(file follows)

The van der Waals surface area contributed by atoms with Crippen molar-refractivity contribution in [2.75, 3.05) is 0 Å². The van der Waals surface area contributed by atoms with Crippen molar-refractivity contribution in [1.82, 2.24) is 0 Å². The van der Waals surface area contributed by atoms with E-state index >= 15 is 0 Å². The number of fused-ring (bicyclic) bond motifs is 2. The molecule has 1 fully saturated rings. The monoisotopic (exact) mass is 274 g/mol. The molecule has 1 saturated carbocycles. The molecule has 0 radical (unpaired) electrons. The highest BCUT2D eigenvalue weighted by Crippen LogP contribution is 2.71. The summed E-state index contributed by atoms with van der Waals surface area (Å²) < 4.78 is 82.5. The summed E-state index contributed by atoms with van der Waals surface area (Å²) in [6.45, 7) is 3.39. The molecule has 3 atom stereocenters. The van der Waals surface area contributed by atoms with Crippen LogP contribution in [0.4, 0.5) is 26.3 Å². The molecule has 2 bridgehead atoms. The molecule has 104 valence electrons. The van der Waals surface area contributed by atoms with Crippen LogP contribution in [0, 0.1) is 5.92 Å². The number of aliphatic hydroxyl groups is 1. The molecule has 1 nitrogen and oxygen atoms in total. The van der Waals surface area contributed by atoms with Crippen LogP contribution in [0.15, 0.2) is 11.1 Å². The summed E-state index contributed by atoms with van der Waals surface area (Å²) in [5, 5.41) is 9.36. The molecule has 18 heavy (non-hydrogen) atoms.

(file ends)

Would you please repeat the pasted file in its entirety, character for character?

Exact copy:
The van der Waals surface area contributed by atoms with Crippen molar-refractivity contribution in [2.75, 3.05) is 0 Å². The van der Waals surface area contributed by atoms with Crippen molar-refractivity contribution in [1.82, 2.24) is 0 Å². The van der Waals surface area contributed by atoms with E-state index >= 15 is 0 Å². The number of fused-ring (bicyclic) bond motifs is 2. The molecule has 1 fully saturated rings. The monoisotopic (exact) mass is 274 g/mol. The molecule has 1 saturated carbocycles. The molecule has 0 radical (unpaired) electrons. The highest BCUT2D eigenvalue weighted by Crippen LogP contribution is 2.71. The summed E-state index contributed by atoms with van der Waals surface area (Å²) < 4.78 is 82.5. The summed E-state index contributed by atoms with van der Waals surface area (Å²) in [6.45, 7) is 3.39. The molecule has 3 atom stereocenters. The van der Waals surface area contributed by atoms with Crippen LogP contribution in [0.4, 0.5) is 26.3 Å². The molecule has 2 bridgehead atoms. The molecule has 104 valence electrons. The van der Waals surface area contributed by atoms with Crippen LogP contribution in [0, 0.1) is 5.92 Å². The number of aliphatic hydroxyl groups is 1. The molecule has 1 nitrogen and oxygen atoms in total. The van der Waals surface area contributed by atoms with Crippen LogP contribution in [0.15, 0.2) is 11.1 Å². The summed E-state index contributed by atoms with van der Waals surface area (Å²) in [5, 5.41) is 9.36. The molecule has 18 heavy (non-hydrogen) atoms.